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C.J. Spiller is feeling the fantasy love from the national outlets. But that’s about it when it comes to Buffalo Bills worth targeting in the early rounds of your draft.

Spiller is ranked as the No. 2 player by both Jamey Eisenberg and Nathan Zegura of CBS Sports. Colleague Dave Richards lists him as No. 4.

NFL.com and ESPN have slightly less favorable projections, with Spiller rated sixth and seventh overall, respectively.

“Spiller is simply the most elusive running back in the NFL,” according to ESPN’s projection. “A track star with Bugs Bunny quicks, Spiller also averaged 2.1 yards after contact per carry in ’12, which was third among rushers with at least 200 totes.”

The next member of the Bills to be ranked is receiver Stevie Johnson. He’s the 78th-best player, according to ESPN, and 32nd among players at his position. That makes Johnson a low-end No. 2 receiver in standard leagues that start two wideouts.

“Johnson’s had the bulk of the passing work to himself the last few years and hasn’t been any more than serviceable in fantasy,” the NFL.com preview of the Bills’ fantasy players states. “Johnson could see his numbers slide as Buffalo tries to find new playmakers outside.”

Johnson is rated as high as 78th (by Zegura) and as low as 88th (by Eisenberg) at CBS Sports.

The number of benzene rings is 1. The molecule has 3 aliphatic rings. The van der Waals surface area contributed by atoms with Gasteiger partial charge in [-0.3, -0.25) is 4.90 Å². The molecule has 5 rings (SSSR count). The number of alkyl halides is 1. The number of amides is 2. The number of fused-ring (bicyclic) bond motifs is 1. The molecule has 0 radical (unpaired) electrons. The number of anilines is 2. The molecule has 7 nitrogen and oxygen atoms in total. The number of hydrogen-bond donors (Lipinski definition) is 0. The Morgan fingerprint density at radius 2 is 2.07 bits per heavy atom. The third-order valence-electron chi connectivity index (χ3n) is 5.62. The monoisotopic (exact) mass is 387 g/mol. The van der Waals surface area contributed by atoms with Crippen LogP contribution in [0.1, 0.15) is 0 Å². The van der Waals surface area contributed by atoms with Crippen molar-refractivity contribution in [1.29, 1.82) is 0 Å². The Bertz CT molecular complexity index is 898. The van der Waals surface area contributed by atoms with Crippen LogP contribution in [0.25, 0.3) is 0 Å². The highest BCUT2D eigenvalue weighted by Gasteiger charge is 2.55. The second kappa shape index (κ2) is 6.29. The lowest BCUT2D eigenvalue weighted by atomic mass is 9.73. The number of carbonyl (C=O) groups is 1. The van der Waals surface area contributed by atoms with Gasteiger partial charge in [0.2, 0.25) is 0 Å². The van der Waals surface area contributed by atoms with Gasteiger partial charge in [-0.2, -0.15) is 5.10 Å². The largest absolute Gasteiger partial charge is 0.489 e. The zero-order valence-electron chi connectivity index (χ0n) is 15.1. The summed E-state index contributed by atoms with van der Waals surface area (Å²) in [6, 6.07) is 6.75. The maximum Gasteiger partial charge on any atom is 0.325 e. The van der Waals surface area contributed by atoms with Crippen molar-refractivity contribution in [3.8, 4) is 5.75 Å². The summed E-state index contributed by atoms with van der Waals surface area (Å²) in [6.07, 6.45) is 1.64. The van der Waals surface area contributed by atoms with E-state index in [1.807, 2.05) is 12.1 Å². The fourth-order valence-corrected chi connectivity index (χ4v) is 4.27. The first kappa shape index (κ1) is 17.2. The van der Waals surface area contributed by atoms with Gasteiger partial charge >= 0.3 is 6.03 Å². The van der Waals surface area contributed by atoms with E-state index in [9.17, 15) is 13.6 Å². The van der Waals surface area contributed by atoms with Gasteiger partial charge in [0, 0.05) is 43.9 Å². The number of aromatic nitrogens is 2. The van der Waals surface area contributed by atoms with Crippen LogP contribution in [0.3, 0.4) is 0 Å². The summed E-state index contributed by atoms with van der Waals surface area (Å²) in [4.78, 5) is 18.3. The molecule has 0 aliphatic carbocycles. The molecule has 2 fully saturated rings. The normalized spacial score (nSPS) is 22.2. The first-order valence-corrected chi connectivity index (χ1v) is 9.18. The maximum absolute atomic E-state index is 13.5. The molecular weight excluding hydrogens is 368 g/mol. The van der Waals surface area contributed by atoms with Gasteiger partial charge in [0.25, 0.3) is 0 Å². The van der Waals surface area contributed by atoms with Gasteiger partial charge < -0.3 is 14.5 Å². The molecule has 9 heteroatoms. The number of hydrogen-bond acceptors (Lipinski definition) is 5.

The general public concurs. Johnson’s average draft position in ESPN leagues thus far is 88th.

Part of the angst in drafting Johnson comes from the uncertainty surrounding his quarterback. Rookie EJ Manuel will be the guy once he’s healthy, but in the meantime undrafted free agent Jeff Tuel will be throwing to Johnson.

Manuel is ranked 288th by ESPN – but has a much more favorable average draft position of 140th. His value is clearly much higher in keeper leagues or leagues that start two quarterbacks.

Manuel looks like the only rookie quarterback worth using a draft pick on – quite a change from 2012. Washington’s Robert Griffin III and Indianapolis’ Andrew Luck both finished in the top 10 of fantasy points as rookies.

Spiller is entering his fourth season. With an eye on youth, here is a position-by-position look at the top young players and their fantasy outlooks.

Quarterbacks

• Robert Griffin III, Washington — RGIII tore an ACL in his knee Jan. 6. While he wants to start in Week One, he hasn’t yet gotten that clearance from Dr. James Andrews. Griffin would be a top-five quarterback without the injury. As it stands, he’s a mid-round draft pick.

• Andrew Luck, Indianapolis – His former coordinator at Stanford, Pep Hamilton, is taking over the Colts’ offense. That’s not good news from a fantasy perspective. The Colts are expected to go to more of a West Coast system, meaning Luck might not push the ball down the field as much as he did as a rookie. Like Griffin, he’s a mid-round pick as a low-end No. 1 quarterback.

• Colin Kaepernick, San Francisco — ESPN projected Kaepernick’s stats from 2012 over a full season to be 3,675 passing yards, 544 rushing yards and 28 total touchdowns. That would have made him the No. 9 fantasy quarterback. There are reasons to be cautious, though, because Kaepernick does not have a proven deep threat to throw to. Defenses have also had a whole offseason to devise ways of better defending him.